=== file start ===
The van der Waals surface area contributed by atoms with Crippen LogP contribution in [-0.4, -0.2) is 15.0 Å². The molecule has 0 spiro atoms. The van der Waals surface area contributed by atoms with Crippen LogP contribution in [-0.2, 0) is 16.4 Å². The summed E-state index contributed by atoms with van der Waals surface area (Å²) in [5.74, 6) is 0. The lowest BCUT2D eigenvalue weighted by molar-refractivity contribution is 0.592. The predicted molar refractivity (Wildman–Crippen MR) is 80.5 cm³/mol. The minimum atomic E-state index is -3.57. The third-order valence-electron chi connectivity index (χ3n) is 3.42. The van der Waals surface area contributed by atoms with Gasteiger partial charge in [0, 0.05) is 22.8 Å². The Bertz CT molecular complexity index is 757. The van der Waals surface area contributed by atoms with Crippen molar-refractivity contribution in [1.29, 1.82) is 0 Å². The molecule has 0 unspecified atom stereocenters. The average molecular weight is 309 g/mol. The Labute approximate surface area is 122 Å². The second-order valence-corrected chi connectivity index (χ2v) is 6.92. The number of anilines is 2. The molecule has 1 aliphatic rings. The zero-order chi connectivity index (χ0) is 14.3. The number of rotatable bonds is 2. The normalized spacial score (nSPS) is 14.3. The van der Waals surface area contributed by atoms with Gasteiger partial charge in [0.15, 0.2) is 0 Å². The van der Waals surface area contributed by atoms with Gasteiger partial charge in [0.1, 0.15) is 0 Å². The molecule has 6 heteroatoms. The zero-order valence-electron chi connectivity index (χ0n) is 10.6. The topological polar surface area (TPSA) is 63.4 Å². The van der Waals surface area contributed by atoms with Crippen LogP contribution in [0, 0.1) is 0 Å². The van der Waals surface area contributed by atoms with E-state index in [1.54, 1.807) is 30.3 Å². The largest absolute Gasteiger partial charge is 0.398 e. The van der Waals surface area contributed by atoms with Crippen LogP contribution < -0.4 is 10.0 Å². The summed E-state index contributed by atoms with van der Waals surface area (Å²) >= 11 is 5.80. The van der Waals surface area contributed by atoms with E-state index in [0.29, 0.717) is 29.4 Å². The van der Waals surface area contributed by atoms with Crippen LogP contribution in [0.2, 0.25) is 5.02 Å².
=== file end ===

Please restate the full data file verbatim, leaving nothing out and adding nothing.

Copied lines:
The van der Waals surface area contributed by atoms with Crippen LogP contribution in [-0.4, -0.2) is 15.0 Å². The molecule has 0 spiro atoms. The van der Waals surface area contributed by atoms with Crippen LogP contribution in [-0.2, 0) is 16.4 Å². The summed E-state index contributed by atoms with van der Waals surface area (Å²) in [5.74, 6) is 0. The lowest BCUT2D eigenvalue weighted by molar-refractivity contribution is 0.592. The predicted molar refractivity (Wildman–Crippen MR) is 80.5 cm³/mol. The minimum atomic E-state index is -3.57. The third-order valence-electron chi connectivity index (χ3n) is 3.42. The van der Waals surface area contributed by atoms with Gasteiger partial charge in [0, 0.05) is 22.8 Å². The Bertz CT molecular complexity index is 757. The van der Waals surface area contributed by atoms with Crippen molar-refractivity contribution in [1.29, 1.82) is 0 Å². The molecule has 0 unspecified atom stereocenters. The average molecular weight is 309 g/mol. The Labute approximate surface area is 122 Å². The second-order valence-corrected chi connectivity index (χ2v) is 6.92. The number of anilines is 2. The molecule has 1 aliphatic rings. The zero-order chi connectivity index (χ0) is 14.3. The number of rotatable bonds is 2. The normalized spacial score (nSPS) is 14.3. The van der Waals surface area contributed by atoms with Gasteiger partial charge in [0.15, 0.2) is 0 Å². The van der Waals surface area contributed by atoms with Gasteiger partial charge in [0.1, 0.15) is 0 Å². The molecule has 6 heteroatoms. The zero-order valence-electron chi connectivity index (χ0n) is 10.6. The topological polar surface area (TPSA) is 63.4 Å². The van der Waals surface area contributed by atoms with Crippen LogP contribution in [0, 0.1) is 0 Å². The van der Waals surface area contributed by atoms with E-state index in [1.54, 1.807) is 30.3 Å². The largest absolute Gasteiger partial charge is 0.398 e. The van der Waals surface area contributed by atoms with Crippen LogP contribution < -0.4 is 10.0 Å². The summed E-state index contributed by atoms with van der Waals surface area (Å²) >= 11 is 5.80. The van der Waals surface area contributed by atoms with E-state index in [0.29, 0.717) is 29.4 Å². The van der Waals surface area contributed by atoms with Crippen LogP contribution in [0.2, 0.25) is 5.02 Å².